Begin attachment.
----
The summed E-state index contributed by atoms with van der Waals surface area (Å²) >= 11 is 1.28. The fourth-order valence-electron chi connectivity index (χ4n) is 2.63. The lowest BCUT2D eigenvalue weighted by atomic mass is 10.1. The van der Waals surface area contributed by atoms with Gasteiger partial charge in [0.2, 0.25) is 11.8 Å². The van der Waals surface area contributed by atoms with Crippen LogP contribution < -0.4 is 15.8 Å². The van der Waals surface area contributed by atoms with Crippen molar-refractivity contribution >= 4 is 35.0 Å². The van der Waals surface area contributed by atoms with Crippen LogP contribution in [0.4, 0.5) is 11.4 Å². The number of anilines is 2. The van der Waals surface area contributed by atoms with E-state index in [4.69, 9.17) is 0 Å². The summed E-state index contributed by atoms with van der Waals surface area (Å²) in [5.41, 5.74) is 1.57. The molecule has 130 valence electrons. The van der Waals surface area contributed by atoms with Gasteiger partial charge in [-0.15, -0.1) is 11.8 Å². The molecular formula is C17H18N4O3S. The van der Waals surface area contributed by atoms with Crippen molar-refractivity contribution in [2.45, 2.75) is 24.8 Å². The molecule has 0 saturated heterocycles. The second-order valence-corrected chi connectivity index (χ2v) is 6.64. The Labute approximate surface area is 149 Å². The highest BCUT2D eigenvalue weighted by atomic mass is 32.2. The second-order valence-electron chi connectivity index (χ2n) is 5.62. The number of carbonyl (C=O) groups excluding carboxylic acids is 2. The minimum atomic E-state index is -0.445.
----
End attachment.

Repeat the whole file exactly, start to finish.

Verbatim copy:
The summed E-state index contributed by atoms with van der Waals surface area (Å²) >= 11 is 1.28. The fourth-order valence-electron chi connectivity index (χ4n) is 2.63. The lowest BCUT2D eigenvalue weighted by atomic mass is 10.1. The van der Waals surface area contributed by atoms with Gasteiger partial charge in [0.2, 0.25) is 11.8 Å². The van der Waals surface area contributed by atoms with Crippen LogP contribution < -0.4 is 15.8 Å². The van der Waals surface area contributed by atoms with Crippen molar-refractivity contribution >= 4 is 35.0 Å². The van der Waals surface area contributed by atoms with Crippen LogP contribution in [0.4, 0.5) is 11.4 Å². The number of anilines is 2. The van der Waals surface area contributed by atoms with E-state index in [4.69, 9.17) is 0 Å². The summed E-state index contributed by atoms with van der Waals surface area (Å²) in [5.41, 5.74) is 1.57. The molecule has 130 valence electrons. The van der Waals surface area contributed by atoms with Gasteiger partial charge in [-0.15, -0.1) is 11.8 Å². The molecular formula is C17H18N4O3S. The van der Waals surface area contributed by atoms with Crippen molar-refractivity contribution in [2.45, 2.75) is 24.8 Å². The molecule has 0 saturated heterocycles. The second-order valence-corrected chi connectivity index (χ2v) is 6.64. The Labute approximate surface area is 149 Å². The highest BCUT2D eigenvalue weighted by atomic mass is 32.2. The second-order valence-electron chi connectivity index (χ2n) is 5.62. The number of carbonyl (C=O) groups excluding carboxylic acids is 2. The minimum atomic E-state index is -0.445.